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HindustanTimes Sat,19 Apr 2014

750 Mhada allottees fake

HT Correspondent, Hindustan Times  Mumbai, November 16, 2012
First Published: 03:08 IST(16/11/2012) | Last Updated: 03:09 IST(16/11/2012)

At least 750 winners of the 6,925 who were allotted apartments through the mill workers housing lottery in June, are untraceable.

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Housing activists have blamed unscrupulous brokers, saying they have colluded with the Maharashtra Housing and Area Development Authority (Mhada) officials to grab these flats.

“It is a conspiracy to grab these flats which are located in prime city areas,” said Sharad Yadav, social activist who had been active in the Anna Hazare movement. “I know many mill workers who have been misguided and were paid peanuts and told to sign off the flats in the names of these brokers,” Yadav said.

He said Mhada vigilance officials should conduct an in-depth inquiry into the matter so that genuine workers are not treated unjustly.

These apartments are all located on mill land in the prime areas of the island city. Mhada was asked by the state to conduct its lottery as it had the necessary know-how considering its successful experience in the last five years.

After any draw, Mhada sends offer letters to winners informing them that they had won a house. In addition, Mhada asks them to furnish various documents such as domicile and salary certificates and also pay the initial amount to confirm their flat booking.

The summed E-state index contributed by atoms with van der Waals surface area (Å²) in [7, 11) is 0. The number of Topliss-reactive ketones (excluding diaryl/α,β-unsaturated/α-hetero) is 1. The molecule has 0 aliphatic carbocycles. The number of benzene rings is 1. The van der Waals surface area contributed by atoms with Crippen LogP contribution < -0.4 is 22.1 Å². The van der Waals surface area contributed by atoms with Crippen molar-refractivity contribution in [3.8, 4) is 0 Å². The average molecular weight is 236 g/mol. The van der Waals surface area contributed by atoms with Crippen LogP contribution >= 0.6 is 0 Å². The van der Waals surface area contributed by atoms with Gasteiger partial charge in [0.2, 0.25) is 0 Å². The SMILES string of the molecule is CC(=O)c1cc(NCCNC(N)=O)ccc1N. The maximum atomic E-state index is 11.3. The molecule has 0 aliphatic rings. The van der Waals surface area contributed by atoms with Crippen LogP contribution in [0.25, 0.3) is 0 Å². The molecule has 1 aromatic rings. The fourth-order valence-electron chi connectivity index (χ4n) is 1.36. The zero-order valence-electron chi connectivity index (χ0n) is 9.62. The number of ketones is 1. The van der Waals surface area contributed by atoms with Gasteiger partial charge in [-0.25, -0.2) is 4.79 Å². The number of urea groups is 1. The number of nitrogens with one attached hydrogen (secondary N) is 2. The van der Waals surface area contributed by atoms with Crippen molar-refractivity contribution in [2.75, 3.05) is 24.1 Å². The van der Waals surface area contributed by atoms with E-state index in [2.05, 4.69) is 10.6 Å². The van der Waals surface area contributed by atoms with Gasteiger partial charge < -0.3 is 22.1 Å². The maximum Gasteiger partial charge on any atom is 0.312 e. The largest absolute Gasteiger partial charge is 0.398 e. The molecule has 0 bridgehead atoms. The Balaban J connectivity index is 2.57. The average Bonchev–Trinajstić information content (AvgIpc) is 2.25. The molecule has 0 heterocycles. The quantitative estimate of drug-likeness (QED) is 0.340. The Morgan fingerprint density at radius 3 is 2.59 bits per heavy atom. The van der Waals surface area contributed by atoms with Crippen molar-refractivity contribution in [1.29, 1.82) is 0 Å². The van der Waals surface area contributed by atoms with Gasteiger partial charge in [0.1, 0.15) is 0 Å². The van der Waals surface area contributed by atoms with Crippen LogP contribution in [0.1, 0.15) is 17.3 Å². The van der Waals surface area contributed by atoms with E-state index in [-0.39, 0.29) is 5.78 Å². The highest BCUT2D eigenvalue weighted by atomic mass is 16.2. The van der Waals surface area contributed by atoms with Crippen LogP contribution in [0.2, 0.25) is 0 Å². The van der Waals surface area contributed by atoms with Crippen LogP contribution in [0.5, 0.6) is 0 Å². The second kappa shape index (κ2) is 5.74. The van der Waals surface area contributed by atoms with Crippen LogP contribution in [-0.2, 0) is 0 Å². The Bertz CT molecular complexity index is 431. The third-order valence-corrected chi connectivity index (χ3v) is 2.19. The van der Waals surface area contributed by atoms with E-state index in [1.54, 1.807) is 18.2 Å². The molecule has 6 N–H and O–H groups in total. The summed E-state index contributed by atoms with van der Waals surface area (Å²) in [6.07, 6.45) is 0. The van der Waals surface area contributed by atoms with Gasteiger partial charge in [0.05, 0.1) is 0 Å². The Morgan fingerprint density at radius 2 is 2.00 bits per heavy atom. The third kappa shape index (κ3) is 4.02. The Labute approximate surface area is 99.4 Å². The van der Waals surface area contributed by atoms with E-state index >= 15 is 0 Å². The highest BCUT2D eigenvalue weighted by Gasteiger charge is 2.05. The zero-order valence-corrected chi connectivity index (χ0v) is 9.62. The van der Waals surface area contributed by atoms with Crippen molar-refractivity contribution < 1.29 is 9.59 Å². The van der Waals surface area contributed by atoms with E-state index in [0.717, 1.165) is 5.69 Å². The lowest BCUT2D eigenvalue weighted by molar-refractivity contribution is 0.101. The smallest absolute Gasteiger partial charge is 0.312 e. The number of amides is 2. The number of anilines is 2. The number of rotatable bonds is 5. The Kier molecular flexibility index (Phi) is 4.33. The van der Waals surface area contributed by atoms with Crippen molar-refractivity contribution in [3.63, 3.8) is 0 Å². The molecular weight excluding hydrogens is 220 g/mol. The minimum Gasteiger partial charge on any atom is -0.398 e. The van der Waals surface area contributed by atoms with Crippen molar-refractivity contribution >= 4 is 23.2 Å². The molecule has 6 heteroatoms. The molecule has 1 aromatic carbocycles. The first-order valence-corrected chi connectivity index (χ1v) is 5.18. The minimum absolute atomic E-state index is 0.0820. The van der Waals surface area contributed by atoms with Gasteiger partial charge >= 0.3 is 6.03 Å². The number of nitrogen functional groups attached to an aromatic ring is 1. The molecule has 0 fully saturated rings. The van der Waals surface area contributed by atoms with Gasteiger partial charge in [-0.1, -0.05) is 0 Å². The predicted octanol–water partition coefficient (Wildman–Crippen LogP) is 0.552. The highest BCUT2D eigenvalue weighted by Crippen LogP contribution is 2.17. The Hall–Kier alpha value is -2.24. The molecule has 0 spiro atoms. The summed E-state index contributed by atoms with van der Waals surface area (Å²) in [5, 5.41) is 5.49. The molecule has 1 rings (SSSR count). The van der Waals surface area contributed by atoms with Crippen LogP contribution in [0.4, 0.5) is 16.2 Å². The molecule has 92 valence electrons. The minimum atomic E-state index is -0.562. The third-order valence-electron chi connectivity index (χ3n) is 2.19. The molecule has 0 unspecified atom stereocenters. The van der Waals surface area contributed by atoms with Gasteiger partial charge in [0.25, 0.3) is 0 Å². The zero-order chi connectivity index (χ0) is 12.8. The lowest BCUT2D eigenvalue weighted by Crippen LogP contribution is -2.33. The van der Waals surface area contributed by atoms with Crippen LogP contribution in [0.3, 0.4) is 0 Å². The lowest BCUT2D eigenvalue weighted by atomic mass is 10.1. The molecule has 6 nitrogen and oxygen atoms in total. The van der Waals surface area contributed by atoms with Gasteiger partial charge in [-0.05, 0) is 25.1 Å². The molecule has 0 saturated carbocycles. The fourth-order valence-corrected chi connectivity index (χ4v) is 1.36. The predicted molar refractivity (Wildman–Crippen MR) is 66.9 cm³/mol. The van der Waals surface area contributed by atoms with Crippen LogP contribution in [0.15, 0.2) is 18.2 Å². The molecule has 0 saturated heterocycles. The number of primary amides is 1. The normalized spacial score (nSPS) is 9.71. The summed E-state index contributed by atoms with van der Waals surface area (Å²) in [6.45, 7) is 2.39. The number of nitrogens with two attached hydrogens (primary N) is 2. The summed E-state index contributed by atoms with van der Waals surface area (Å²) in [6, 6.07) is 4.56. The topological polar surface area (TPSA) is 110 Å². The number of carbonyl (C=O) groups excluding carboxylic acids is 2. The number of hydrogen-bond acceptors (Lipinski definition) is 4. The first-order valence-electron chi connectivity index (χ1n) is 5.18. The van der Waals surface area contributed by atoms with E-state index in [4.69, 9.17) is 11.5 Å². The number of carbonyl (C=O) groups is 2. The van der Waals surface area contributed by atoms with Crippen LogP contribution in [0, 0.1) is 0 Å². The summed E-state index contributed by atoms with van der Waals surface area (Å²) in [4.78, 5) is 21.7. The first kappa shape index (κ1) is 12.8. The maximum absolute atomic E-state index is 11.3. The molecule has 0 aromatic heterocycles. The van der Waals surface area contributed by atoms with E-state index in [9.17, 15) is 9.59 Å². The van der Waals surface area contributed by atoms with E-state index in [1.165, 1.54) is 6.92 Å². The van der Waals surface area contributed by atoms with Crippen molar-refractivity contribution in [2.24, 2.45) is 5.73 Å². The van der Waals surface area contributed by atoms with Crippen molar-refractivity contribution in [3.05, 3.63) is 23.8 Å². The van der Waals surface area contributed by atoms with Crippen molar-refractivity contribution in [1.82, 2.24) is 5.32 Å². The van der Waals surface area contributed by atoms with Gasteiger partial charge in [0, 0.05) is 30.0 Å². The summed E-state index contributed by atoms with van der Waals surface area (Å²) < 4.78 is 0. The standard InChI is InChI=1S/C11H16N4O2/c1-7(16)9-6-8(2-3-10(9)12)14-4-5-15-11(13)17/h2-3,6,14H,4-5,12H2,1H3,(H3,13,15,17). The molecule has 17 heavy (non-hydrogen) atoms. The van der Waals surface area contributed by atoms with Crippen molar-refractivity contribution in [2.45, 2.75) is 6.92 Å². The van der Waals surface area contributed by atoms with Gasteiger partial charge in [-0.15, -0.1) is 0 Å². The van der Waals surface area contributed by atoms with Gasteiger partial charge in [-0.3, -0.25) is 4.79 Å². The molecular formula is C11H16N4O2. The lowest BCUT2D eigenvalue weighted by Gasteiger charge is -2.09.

“I am also quite surprised as we got the letters back in such huge numbers,” said a Mhada official who does not wish to be identified. “There is definitely something fishy,” he said. Mhada, meanwhile, had given the winners another 15 days to take their offer letters and submit the documents. “We want to give the winners a chance to take their rightful flats,” said Vaishali Wagh, public relations officer, Mhada.

Cotton Textile mills were a major manufacturing industry in Mumbai, employing about 2.5 lakh workers. However, the 1983 strike created havoc, destroying the entire industry rendering lakhs of workers unemployed. In the 90s, the state government came up with the policy where any mill owner selling his premises or redeveloping it had to surrender a part of this land to house mill workers.

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